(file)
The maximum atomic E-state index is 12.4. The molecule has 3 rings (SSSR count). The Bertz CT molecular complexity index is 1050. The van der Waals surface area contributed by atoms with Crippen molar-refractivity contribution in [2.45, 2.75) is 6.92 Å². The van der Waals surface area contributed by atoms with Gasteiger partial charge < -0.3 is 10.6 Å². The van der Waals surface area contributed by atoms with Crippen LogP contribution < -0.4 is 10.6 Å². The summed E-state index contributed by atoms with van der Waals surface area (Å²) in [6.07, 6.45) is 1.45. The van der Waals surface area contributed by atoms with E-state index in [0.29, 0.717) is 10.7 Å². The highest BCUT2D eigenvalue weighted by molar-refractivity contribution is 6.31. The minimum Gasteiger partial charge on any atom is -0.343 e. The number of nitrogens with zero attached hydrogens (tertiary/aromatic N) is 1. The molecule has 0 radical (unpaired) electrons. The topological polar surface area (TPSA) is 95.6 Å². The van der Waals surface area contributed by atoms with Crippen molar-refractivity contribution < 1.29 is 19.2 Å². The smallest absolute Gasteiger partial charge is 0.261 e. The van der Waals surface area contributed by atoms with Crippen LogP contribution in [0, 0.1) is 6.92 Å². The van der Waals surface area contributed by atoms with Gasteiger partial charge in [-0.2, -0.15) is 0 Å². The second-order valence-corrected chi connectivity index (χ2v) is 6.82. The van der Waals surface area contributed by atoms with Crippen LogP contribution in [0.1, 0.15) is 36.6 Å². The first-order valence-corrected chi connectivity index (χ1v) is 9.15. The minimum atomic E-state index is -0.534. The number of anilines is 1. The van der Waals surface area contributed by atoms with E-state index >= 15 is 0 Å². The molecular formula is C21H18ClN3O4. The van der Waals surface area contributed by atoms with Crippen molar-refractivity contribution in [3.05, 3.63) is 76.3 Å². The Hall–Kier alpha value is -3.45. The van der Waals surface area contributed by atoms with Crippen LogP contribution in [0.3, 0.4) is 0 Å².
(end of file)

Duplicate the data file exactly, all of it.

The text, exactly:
The maximum atomic E-state index is 12.4. The molecule has 3 rings (SSSR count). The Bertz CT molecular complexity index is 1050. The van der Waals surface area contributed by atoms with Crippen molar-refractivity contribution in [2.45, 2.75) is 6.92 Å². The van der Waals surface area contributed by atoms with Gasteiger partial charge < -0.3 is 10.6 Å². The van der Waals surface area contributed by atoms with Crippen LogP contribution < -0.4 is 10.6 Å². The summed E-state index contributed by atoms with van der Waals surface area (Å²) in [6.07, 6.45) is 1.45. The van der Waals surface area contributed by atoms with E-state index in [0.29, 0.717) is 10.7 Å². The highest BCUT2D eigenvalue weighted by molar-refractivity contribution is 6.31. The minimum Gasteiger partial charge on any atom is -0.343 e. The number of nitrogens with zero attached hydrogens (tertiary/aromatic N) is 1. The molecule has 0 radical (unpaired) electrons. The topological polar surface area (TPSA) is 95.6 Å². The van der Waals surface area contributed by atoms with Crippen molar-refractivity contribution < 1.29 is 19.2 Å². The smallest absolute Gasteiger partial charge is 0.261 e. The van der Waals surface area contributed by atoms with Crippen LogP contribution in [0, 0.1) is 6.92 Å². The van der Waals surface area contributed by atoms with Gasteiger partial charge in [-0.2, -0.15) is 0 Å². The second-order valence-corrected chi connectivity index (χ2v) is 6.82. The van der Waals surface area contributed by atoms with Crippen LogP contribution in [0.1, 0.15) is 36.6 Å². The first-order valence-corrected chi connectivity index (χ1v) is 9.15. The minimum atomic E-state index is -0.534. The number of anilines is 1. The van der Waals surface area contributed by atoms with E-state index >= 15 is 0 Å². The molecular formula is C21H18ClN3O4. The van der Waals surface area contributed by atoms with Crippen molar-refractivity contribution in [3.05, 3.63) is 76.3 Å². The Hall–Kier alpha value is -3.45. The van der Waals surface area contributed by atoms with Crippen LogP contribution in [0.3, 0.4) is 0 Å².